is described in Table 4. Only those with a hypertrophic cardiomyopathy (HCM) tended to have a higher prevalence of SCD
in FDRs compared with the other groups or controls, the prevalence being in the same range as in those with ischemic SCD.
In a subgroup analysis of victims of ischemic SCD with
and without autopsy evidence of an old infarct scar, there was
no difference in family history of SCD between those with
(33.1%) and without an infarct scar (29.9%) (P=0.222).
Discussion
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The results of the present study support the concept that even
though nonischemic heart disease may be partly caused by
inherited traits, the vast number of cases of nonischemic heart
disease has a sporadic occurrence. We also confirm here in a
large sample of victims of SCD with autopsy-verified coronary
artery disease that ischemic SCD has a strong familial background so that 1 of 3 victims of SCD has had ≥1 SCD among
their FDRs, in those both with and without a previous AMI.
Some demographic and clinical variables differed between
the groups. Victims of nonischemic SCD were younger and
their body mass index was higher than in the victims of
ischemic SCD or controls. The number of current smokers
was also highest in the nonischemic SCD group. A history of
hypertension and diabetes mellitus was more common in the
victims of SCD compared with controls. Thus, the risk profile
of victims of SCD differed in several aspects from those of
controls. When the prevalence of SCD in FDRs was adjusted
with these features in the statistical analyses, the main results
remained the same, suggesting that the strong family history
of SCD in those with ischemic heart disease is not simply the
result of inheritance of specific risk factors of SCD, such as
smoking, hypertension, or diabetes mellitus, but some other
genetic factors are probably involved in ischemic SCD.
Family History of SCD in Nonischemic
Heart Disease
In previous studies, it has been claimed that in subjects with
well-defined SCD syndromes, having a family history noticeably increases the risk of SCD. For example, a family history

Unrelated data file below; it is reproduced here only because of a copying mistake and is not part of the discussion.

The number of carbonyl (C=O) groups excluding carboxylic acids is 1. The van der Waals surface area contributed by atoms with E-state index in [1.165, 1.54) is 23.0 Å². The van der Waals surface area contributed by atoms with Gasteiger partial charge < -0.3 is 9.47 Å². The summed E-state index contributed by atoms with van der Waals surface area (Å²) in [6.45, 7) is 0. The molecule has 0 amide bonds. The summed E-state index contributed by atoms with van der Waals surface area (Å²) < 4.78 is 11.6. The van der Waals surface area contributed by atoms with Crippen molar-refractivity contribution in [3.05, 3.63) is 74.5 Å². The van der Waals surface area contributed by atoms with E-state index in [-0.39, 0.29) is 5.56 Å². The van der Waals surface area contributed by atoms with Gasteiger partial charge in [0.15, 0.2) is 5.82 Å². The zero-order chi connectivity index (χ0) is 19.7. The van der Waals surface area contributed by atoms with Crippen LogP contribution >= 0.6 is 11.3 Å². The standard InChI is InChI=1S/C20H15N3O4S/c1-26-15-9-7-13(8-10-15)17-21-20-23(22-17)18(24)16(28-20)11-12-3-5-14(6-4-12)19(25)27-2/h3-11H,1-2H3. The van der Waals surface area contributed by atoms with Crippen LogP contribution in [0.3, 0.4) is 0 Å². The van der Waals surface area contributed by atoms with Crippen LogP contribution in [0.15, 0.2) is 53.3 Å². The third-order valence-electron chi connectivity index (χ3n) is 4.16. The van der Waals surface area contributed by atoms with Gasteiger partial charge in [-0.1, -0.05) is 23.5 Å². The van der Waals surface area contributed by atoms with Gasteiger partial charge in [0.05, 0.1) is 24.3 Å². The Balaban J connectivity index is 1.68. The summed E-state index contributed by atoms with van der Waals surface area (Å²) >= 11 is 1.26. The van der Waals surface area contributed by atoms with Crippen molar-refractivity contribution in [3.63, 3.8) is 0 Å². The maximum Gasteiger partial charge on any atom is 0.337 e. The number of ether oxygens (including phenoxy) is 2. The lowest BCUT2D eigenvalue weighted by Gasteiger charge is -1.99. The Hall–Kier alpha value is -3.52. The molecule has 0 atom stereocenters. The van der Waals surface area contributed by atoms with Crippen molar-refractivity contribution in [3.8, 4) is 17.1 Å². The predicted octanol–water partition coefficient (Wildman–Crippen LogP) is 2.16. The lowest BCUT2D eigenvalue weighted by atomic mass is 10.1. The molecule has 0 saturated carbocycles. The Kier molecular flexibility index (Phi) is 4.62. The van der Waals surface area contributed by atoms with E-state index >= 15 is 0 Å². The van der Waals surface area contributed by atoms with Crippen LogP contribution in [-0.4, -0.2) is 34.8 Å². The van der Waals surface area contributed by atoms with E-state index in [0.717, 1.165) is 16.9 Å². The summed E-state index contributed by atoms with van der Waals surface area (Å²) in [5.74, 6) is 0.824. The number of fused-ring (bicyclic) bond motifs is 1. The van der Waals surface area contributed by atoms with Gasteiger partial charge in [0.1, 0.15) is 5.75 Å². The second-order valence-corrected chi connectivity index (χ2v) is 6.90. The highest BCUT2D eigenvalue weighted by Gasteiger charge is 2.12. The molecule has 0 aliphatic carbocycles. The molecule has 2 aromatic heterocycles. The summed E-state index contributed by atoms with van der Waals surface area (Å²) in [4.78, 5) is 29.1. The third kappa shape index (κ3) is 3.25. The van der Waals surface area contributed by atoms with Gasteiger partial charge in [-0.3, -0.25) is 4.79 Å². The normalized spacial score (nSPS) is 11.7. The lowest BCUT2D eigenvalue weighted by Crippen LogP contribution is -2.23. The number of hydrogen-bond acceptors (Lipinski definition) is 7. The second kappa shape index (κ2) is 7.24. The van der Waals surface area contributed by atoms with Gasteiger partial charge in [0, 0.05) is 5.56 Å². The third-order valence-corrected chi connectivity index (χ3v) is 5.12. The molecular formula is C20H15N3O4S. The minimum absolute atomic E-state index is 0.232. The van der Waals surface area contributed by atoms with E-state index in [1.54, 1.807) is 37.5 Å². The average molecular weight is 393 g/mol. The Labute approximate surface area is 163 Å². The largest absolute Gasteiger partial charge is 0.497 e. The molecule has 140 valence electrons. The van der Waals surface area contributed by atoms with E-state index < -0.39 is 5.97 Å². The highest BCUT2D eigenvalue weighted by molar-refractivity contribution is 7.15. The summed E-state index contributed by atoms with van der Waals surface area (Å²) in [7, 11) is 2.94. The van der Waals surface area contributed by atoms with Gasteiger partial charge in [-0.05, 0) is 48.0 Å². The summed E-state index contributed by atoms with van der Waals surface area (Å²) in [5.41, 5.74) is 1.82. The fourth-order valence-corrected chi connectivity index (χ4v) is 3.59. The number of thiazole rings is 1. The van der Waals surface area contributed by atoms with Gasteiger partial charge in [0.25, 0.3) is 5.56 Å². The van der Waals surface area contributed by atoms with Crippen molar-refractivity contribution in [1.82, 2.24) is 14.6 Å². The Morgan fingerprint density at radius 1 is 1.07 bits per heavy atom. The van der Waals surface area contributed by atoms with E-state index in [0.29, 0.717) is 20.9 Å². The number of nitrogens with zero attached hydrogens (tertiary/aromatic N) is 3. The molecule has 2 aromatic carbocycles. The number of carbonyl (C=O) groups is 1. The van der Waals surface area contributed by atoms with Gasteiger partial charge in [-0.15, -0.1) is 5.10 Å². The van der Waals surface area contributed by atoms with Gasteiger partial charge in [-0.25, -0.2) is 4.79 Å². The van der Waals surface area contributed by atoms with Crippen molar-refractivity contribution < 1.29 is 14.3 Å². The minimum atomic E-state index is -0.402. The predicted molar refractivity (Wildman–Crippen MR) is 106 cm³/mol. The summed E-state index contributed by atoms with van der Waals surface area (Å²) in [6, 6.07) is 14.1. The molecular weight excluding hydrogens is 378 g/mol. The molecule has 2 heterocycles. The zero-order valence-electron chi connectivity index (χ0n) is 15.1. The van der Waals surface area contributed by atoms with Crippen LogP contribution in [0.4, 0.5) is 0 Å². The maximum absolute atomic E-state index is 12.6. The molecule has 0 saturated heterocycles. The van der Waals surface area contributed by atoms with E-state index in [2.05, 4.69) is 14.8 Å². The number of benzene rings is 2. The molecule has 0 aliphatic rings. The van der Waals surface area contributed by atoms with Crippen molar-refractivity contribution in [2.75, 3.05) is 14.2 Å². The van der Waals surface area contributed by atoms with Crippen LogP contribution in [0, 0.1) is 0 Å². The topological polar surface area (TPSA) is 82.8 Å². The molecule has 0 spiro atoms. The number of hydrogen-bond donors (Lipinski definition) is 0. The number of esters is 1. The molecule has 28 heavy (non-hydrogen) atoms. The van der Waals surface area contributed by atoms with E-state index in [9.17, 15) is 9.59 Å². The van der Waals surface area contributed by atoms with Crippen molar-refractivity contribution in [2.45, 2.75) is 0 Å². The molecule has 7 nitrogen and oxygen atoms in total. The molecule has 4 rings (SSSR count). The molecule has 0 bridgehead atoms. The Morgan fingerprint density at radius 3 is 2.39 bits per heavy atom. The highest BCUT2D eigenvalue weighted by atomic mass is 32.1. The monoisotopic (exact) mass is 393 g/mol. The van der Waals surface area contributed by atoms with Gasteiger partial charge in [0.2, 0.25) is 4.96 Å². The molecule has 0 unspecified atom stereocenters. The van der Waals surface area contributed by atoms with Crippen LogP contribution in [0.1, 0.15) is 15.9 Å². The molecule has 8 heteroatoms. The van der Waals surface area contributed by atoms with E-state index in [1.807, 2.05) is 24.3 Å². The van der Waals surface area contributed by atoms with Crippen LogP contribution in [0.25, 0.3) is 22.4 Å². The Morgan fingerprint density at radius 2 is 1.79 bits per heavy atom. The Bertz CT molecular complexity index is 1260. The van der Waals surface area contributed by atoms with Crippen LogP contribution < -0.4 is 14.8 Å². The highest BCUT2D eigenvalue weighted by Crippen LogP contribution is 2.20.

of SCD in patients with HCM is associated with a 5-fold risk
of SCD.8 In the analysis of various subtypes of nonischemic
SCD in the present study, a family history of SCD was also
relatively common (33%) in SCD victims with evidence of
HCM at autopsy. However, the number of cases with HCM
was relatively low in the present population of victims of SCD.
Consequently, the overall prevalence of family history of SCD
remained low in the total sample of nonischemic cases. HCM
has been reported to be the most frequently occurring CMP
and the most common monogenic cardiac disorder in the
United States.9 A previous study also indicated that HCM is the
most common cause of SCD in the young.10 It is evident that
the reported causes of nonischemic SCD are variable among
different populations and may be because of differences in
genetic profiles and features of acquired heart disease between
various countries. In addition, autopsy rates and reporting of
autopsy results are clearly different between countries.
The causes of nonischemic SCD of the present study differ from those reported previously.11,12 In accordance with the
present study, we recently reported in a larger sample size that
obesity, alcoholic CMP, and idiopathic myocardial fibrosis
were more prevalent causes of nonischemic SCD than causes
of nonischemic SCD reported previously.6 This may partly
explain the lack of familial clustering of nonischemic SCD in
our population. The inheritance of the most prevalent causes
of nonischemic SCD does not seem to be as straightforward
as that of specific arrhythmia syndromes, such as arrhythmogenic right ventricular dysplasia and HCM, which seem to be
more prevalent causes of SCD in other populations. It should
also be noted that we excluded subjects with a normal autopsy,
which excludes victims of SCD caused by inherited ion channel disorders, such as long-QT or Brugada syndrome.
Despite the lack of differences in SCD between the total
number of FDRs of the victims of nonischemic SCD and controls (Table 3), the number of >1 SCD in the FDRs was somewhat higher in the nonischemic group than controls (Table 2).
This may be because of inherited monogenic mutations with a
high penetrance of disease in some families with nonischemic
SCD. However, the number of these cases was also relatively
small, resulting in a low overall prevalence of family history
of SCD in nonischemic cases.
Family History of SCD in Ischemic Heart Disease
We have previously reported an increased family history of
SCD in a series of 138 victims of SCD because of an acute
coronary event compared with survivors of such an event.3
The present data confirm and extend these results to a larger
sample size. We also performed here a subgroup analysis of
family history of SCD in those with and without an old infarct
scar at autopsy because the pathophysiological mechanism
of SCD of these 2 entities may differ. Ventricular tachycardia
related to the presence of an infarct scar has been proposed to
be the primary initiating arrhythmia leading to cardiac arrest